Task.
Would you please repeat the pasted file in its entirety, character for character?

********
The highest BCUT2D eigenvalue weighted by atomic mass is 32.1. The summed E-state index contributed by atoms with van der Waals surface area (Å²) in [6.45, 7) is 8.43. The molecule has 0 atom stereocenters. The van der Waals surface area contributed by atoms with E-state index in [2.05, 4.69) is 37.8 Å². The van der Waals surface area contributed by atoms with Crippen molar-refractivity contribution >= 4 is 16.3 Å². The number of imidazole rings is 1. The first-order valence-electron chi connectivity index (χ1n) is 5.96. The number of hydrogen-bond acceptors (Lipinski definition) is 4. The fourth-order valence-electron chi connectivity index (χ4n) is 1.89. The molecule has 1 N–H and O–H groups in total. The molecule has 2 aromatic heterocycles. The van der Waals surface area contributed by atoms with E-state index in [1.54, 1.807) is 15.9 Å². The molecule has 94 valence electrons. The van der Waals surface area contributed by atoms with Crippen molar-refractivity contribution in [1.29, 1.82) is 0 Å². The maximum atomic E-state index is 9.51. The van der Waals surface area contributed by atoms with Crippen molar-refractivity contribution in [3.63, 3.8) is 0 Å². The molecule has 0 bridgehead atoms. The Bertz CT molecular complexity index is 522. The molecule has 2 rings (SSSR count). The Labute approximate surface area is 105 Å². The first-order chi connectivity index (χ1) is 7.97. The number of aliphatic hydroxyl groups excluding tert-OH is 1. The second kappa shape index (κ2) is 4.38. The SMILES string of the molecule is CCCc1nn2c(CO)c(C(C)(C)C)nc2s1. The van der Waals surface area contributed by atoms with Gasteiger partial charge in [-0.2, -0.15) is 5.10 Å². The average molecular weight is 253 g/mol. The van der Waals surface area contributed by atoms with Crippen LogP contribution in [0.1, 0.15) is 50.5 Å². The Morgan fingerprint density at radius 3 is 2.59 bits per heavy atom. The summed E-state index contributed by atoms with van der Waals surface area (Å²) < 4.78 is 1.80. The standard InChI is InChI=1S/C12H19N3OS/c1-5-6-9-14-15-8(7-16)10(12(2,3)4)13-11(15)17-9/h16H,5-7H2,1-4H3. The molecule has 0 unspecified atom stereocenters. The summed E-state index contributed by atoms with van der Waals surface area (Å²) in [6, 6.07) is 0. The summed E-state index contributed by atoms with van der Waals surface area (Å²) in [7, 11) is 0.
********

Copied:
The highest BCUT2D eigenvalue weighted by atomic mass is 32.1. The summed E-state index contributed by atoms with van der Waals surface area (Å²) in [6.45, 7) is 8.43. The molecule has 0 atom stereocenters. The van der Waals surface area contributed by atoms with E-state index in [2.05, 4.69) is 37.8 Å². The van der Waals surface area contributed by atoms with Crippen molar-refractivity contribution >= 4 is 16.3 Å². The number of imidazole rings is 1. The first-order valence-electron chi connectivity index (χ1n) is 5.96. The number of hydrogen-bond acceptors (Lipinski definition) is 4. The fourth-order valence-electron chi connectivity index (χ4n) is 1.89. The molecule has 1 N–H and O–H groups in total. The molecule has 2 aromatic heterocycles. The van der Waals surface area contributed by atoms with E-state index in [1.54, 1.807) is 15.9 Å². The molecule has 94 valence electrons. The van der Waals surface area contributed by atoms with Crippen molar-refractivity contribution in [1.29, 1.82) is 0 Å². The maximum atomic E-state index is 9.51. The van der Waals surface area contributed by atoms with Crippen molar-refractivity contribution in [3.63, 3.8) is 0 Å². The molecule has 0 bridgehead atoms. The Bertz CT molecular complexity index is 522. The molecule has 2 rings (SSSR count). The Labute approximate surface area is 105 Å². The first-order chi connectivity index (χ1) is 7.97. The number of aliphatic hydroxyl groups excluding tert-OH is 1. The second kappa shape index (κ2) is 4.38. The SMILES string of the molecule is CCCc1nn2c(CO)c(C(C)(C)C)nc2s1. The van der Waals surface area contributed by atoms with Gasteiger partial charge in [-0.2, -0.15) is 5.10 Å². The average molecular weight is 253 g/mol. The van der Waals surface area contributed by atoms with Crippen LogP contribution in [0.1, 0.15) is 50.5 Å². The Morgan fingerprint density at radius 3 is 2.59 bits per heavy atom. The summed E-state index contributed by atoms with van der Waals surface area (Å²) < 4.78 is 1.80. The standard InChI is InChI=1S/C12H19N3OS/c1-5-6-9-14-15-8(7-16)10(12(2,3)4)13-11(15)17-9/h16H,5-7H2,1-4H3. The molecule has 0 unspecified atom stereocenters. The summed E-state index contributed by atoms with van der Waals surface area (Å²) in [6, 6.07) is 0. The summed E-state index contributed by atoms with van der Waals surface area (Å²) in [7, 11) is 0.